What ply to use

Hi
I have a beambox pro , the specs say I can cut 8mm, yesterday I bought some 4 mm ply , in order to cut it I had to make 2 passes of fairly high power and the edges ended up so burnt the job was no good .
My question is , do I need to buy special ply if I am going to laser cut it???

Yes, maybe (isn’t that “always” the answer? “Yes”, “Maybe”?). Sorry, levity, but not at your expense. Start at the beginning:

  1. Did you run all the mirror alignment and focus adjustments. What you describe more likely indicates mirrors out of align (and you are likely to have to do it 2 or 3 times before you really get into the ‘swing’ of how to do it well) and the final adjustment for focus.
  2. Is the bottom of the focus ring on tight, with the focus lens oriented correctly, and you start it at exactly 12 mm between the bottom of the lens casing and the top of your plywood? (I’ve also use 10 mm before to just as good and sometimes better results).
  3. Is your platform level for a larger project? If you have a, say 3mm difference in height between one side of your cut and the other side then your 8mm cut capability becomes 5 (actually, probably more like 4mm)
  4. Did you purchase, use, QUALITY plywood and preferably a softwood plywood. Lots you can be told here and you should read a lot about it but suffice it to say, soft wood, all of similar density, with even plys, and MOST IMPORTANTLY a quality, laser friendly glue evenly spread between the plies makes all the difference. Yes, lots in there but don’t fret it… find a reliable laser plywood source and let them fret all these details.
  5. Make sure your “graphic” sent to cut/burn is in “black” (different colors can mean different speeds/power levels if not careful), and ensure you pick the correct speed and power level for the job. BUT don’t be afraid to experiment. Me, I have a half dozen different layers of ellipses, squares, phrases, that I insert before the layer(s) of my real work that will be cut outside or on the trash parts of my project. First time or two I let it cut or engrave nonsense in the trash (throw-a-way) parts before it gets to the stuff I care about. Because EVERY piece of plywood is a little different, its good practice to make sure “these” settings are right for “this” plywood. So, if I have a circle I cut out and discard, I first have it cut a couple ellipses or squares inside that circle to make sure they actually cut and drop free before I let it get to the layers of my actual project. Sure is a better feeling to know that what I want to happen will happen before I get to the “money” job.
  6. Something I do that helps me, but I’m not exactly sure I should recommend it, but I tend to prop my workpiece above the bed with a few 6mm (height is not really important) shims. This way when I cut something, it drops below the surface when the cut is complete. Much easier than guessing if I cut all the way through. It also seems to help with the underside not scorching so bad since the laser/flames go through to the table instead of stuck between my project and the table. Finally, it gives a clear place beneath my work for the smoke to be drawn out to the back instead of getting caught up in the honeycomb just below my project. Of course, you need to be careful with your shim placement so its not on a cut line, your shims must be all identical heights (not really a problem if you cut them from the same material), and you need a bunch because you will cut them and need to discard them at some point. Why do I hesitate to recommend this? Because I’ve never seen anyone else recommend it and so I’m not sure there isn’t something I’m missing. JUST BE SURE to do your engraving (at the right height) before your cutting and the project drops and now you’re not focused for engraving. ALSO, be sure your material is not so large/flexible, that you introduce bend and different focus heights across your project. I usually place shims at the 4 corners, and a few at points where I am not cutting through the material and which also is not part of the project (because remember, I want my project to drop down freely when cut through. I’ve yet to have problems with that last little bit of cut bending or distorting before I cut that last few mm and it drops… maybe its because I’m using light-weight materials and generally smaller projects. But it works when cutting 12” x 16” solid pieces out of 1/4” MDF.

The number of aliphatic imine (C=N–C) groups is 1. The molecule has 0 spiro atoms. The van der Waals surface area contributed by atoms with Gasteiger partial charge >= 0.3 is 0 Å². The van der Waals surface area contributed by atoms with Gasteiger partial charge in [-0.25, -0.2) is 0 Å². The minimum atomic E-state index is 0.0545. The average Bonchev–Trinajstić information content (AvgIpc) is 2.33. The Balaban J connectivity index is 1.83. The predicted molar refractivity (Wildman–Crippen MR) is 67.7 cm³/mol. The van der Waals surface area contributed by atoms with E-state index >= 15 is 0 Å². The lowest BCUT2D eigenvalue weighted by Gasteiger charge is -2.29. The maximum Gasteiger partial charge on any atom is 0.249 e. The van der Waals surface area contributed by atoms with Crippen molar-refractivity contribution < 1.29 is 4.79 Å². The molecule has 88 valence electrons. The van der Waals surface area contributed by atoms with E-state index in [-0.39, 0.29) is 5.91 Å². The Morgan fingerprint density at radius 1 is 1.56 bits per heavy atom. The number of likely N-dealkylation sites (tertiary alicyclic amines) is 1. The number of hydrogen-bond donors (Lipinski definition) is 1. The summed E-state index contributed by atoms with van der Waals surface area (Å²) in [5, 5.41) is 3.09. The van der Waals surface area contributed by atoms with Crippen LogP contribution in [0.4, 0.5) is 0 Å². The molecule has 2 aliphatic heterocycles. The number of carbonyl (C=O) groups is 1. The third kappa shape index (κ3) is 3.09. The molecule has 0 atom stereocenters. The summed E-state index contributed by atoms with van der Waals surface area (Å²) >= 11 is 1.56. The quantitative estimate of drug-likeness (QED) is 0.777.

Hope this helps… I’m just a tinkerer so please use your common sense before adopting any of these ideas but Yes, you should be able to cut 6-8mm quality plywood (try maybe MDF) in one pass with minimal charring.

I should add for the sake of #1, above… no machine arrives with mirrors perfectly aligned and the focus exactly right. Oh, it may be close but I can almost guarantee you that if you carefully run the adjustment routines you WILL find that you adjust something. Now, the first time or two you may find you didn’t do it “just right”. This is something I find you must get a “feel” for… practice and familiarity are big factors. My personal recommendation… Get the machine out in the middle of a room so you can get to all sides. Get a soda, lots of tape, a couple different wrenches and screwdrivers (better than what they give you), a stool so you are comfortable… and go through the process step, by step, by step. When you are done experiment with an engraving or three and a cut or two. Then go back and do the whole thing all over again. Yes, I believe this wasted 3 hours of your life will pay off in a much more quality work product and you will learn tons about the machine.

I should also clarify that for my money… start by getting the bed dead level based upon the bottom of the laser focus casing. That took me 90 minutes the fifth time I did it… its not easy, not fast, but critical. Aligning the mirrors now takes 45-60 minutes and I’m really practiced at it now (I think). Cleaning the focus lens last adjustment and making sure I have a reliable 12mm focus measurement between the bottom of my lens and the workpiece takes another 45-60 minutes.

I abandoned the acrylic 12mm measurement between the project and bottom of the lens they provide. I took a 12mm thick rectangular block of wood and from 2/3 or the length to the end cut it at an angle so it went from 12mm thick to 6mm thick parallel to the table. I put the cut/angled end under the lens case and raise the table until the other end just raises of the workpiece. Back it off 1/16th of a turn and I’m at the right height. The real magic is I can get this exact height by cranking the table up or down until the solid end raises/rests on the work piece. Much, much easier than the old acrylic and ‘am I mashing it into my project’ while cranking the difficult to crank table. Within reason, the longer your rectangular piece the more sensitive is your measurement.

I had this same problem and how I solved it was to experiment with faster speeds, lower power and more passes.

With one pass, running full blast and slow will set the wood on fire, while moving it faster will become less precise but also won’t cut all the way through.